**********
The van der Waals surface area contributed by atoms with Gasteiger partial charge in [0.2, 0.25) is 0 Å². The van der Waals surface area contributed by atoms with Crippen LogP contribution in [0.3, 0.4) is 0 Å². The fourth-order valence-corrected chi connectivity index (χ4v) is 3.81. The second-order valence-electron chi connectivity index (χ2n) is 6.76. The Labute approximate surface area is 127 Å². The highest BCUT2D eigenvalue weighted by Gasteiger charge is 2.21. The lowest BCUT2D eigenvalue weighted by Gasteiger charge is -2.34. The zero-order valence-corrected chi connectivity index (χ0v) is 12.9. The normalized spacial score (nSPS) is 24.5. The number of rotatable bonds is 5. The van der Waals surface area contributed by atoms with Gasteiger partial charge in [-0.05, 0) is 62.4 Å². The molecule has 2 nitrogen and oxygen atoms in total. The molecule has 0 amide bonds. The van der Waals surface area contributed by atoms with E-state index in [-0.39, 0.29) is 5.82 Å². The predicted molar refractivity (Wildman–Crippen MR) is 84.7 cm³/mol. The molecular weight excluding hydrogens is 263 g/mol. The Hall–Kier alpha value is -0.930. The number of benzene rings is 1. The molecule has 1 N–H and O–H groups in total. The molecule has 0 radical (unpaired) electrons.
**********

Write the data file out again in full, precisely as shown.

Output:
The van der Waals surface area contributed by atoms with Gasteiger partial charge in [0.2, 0.25) is 0 Å². The van der Waals surface area contributed by atoms with Crippen LogP contribution in [0.3, 0.4) is 0 Å². The fourth-order valence-corrected chi connectivity index (χ4v) is 3.81. The second-order valence-electron chi connectivity index (χ2n) is 6.76. The Labute approximate surface area is 127 Å². The highest BCUT2D eigenvalue weighted by Gasteiger charge is 2.21. The lowest BCUT2D eigenvalue weighted by Gasteiger charge is -2.34. The zero-order valence-corrected chi connectivity index (χ0v) is 12.9. The normalized spacial score (nSPS) is 24.5. The number of rotatable bonds is 5. The van der Waals surface area contributed by atoms with Gasteiger partial charge in [-0.05, 0) is 62.4 Å². The molecule has 2 nitrogen and oxygen atoms in total. The molecule has 0 amide bonds. The van der Waals surface area contributed by atoms with E-state index in [-0.39, 0.29) is 5.82 Å². The predicted molar refractivity (Wildman–Crippen MR) is 84.7 cm³/mol. The molecular weight excluding hydrogens is 263 g/mol. The Hall–Kier alpha value is -0.930. The number of benzene rings is 1. The molecule has 1 N–H and O–H groups in total. The molecule has 0 radical (unpaired) electrons.